Most electronic devices can store data either locally or on a network. Storing data locally risks data loss if the device is lost or stops working. Storing data on a network requires a way to transfer the data securely from each device to the main server.

Some ways to transfer data securely include:

Secure Internet connection; Local area network (LAN), a computer network that connects computers and mobile devices within a limited area (such as an office building); Bluetooth or Wi-Fi

that connects tablet PC to tablet PC; Cable connection (for example, connecting an enumerator’s tablet PC to her supervisor’s laptop); Wide area network (WAN), or a private network that extends beyond the geographic reach of LAN, but is not connected to the Internet (for example, a dedicated mobile network).


Implementing handheld electronic devices

It is important to consider what is feasible in all areas of the country when setting up a system. Reliable Internet may be available in cities, but not in rural areas.

It may be necessary to establish more than one system according to infrastructure constraints. For example, data may be uploaded to the server through secure Internet connection in cities, but in rural areas, data may be transferred using cable connection.

It is important to allocate time and resources to test the data transfer and storage system as failure to do so may have costly consequences.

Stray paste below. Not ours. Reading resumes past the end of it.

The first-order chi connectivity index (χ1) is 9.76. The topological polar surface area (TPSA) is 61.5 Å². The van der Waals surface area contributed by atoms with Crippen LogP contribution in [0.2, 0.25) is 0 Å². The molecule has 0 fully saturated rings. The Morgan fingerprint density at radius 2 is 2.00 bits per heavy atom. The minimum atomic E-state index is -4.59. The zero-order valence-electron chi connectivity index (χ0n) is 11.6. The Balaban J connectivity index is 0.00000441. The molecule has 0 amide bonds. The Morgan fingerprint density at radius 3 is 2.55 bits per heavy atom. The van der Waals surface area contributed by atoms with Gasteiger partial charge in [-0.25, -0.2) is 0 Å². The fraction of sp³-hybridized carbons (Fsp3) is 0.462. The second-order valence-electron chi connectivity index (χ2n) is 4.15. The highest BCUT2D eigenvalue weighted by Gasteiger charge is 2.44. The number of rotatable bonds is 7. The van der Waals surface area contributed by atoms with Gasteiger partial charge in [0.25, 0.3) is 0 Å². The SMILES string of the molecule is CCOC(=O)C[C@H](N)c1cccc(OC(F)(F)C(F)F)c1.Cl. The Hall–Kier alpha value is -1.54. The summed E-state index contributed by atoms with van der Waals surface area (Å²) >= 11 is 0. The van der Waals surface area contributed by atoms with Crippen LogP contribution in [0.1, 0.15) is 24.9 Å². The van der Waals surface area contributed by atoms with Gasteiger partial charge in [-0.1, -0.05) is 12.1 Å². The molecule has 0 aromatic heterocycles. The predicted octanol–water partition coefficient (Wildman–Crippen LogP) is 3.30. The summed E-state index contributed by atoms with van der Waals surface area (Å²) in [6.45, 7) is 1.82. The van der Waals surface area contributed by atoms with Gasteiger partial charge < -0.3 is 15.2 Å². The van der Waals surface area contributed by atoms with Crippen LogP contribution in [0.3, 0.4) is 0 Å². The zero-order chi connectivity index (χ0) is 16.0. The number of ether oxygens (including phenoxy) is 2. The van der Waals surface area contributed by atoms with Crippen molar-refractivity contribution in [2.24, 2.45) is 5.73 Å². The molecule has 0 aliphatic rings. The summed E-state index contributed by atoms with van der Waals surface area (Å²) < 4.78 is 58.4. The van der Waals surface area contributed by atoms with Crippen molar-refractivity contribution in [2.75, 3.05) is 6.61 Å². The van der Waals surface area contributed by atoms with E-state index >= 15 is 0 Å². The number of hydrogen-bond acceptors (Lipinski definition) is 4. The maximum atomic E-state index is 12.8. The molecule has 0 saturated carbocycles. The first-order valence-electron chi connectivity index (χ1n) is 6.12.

Implementing handheld electronic devices


One feature of using an electronic questionnaire is that it can be linked to a computerized field case management system.

As data from each device are sent to a central database, the data can be used to monitor the progress of the enumeration and identify which households the interviewers need to visit. Quality metrics and audits also can be incorporated in the field case management system.

Field operations and programmers should work together to ensure that the case management system meets the needs of the field operations unit and be able to take full advantage of a computerized case management system.


Implementing handheld electronic devices


Extensive training will be needed


or enumerators and supervisors. Training will be needed to familiarize them with the technical aspects of the data collection process, such as how to operate a tablet PC, transmit data, and navigate through the application.

Field supervisors may have fewer quality check responsibilities, since most of the completeness and consistency checks will be done by the data collection software. However, they will be required to conduct field case management and reporting using a computerized system. So they need training too.Help desks at headquarters and field technical support staff may be needed to handle technical queries and troubleshoot problems during data collection. In addition, existing programmers may not have the skills to program the questionnaire application and set up extensive data systems, requiring further training or hiring new staff.


Implementing handheld electronic devices

Other factors to consider include:

Integration with geospatial tools/digital maps to assist enumeration and monitoring

Procurement and IT acquisition management

(understanding TCO, developing specifications, financial rules/standards )

Logistics for storage, distribution and return of handheld electronic devices and accessories (eg. asset tagging for traceability; transportation; etc.)Device use policy

(eg. authorized uses; misuses; proper handling (eg. during inclement weather); linking final payment to enumerators to return of device; etc.)Reuse/disposition of devices


Implementing Internet based data collection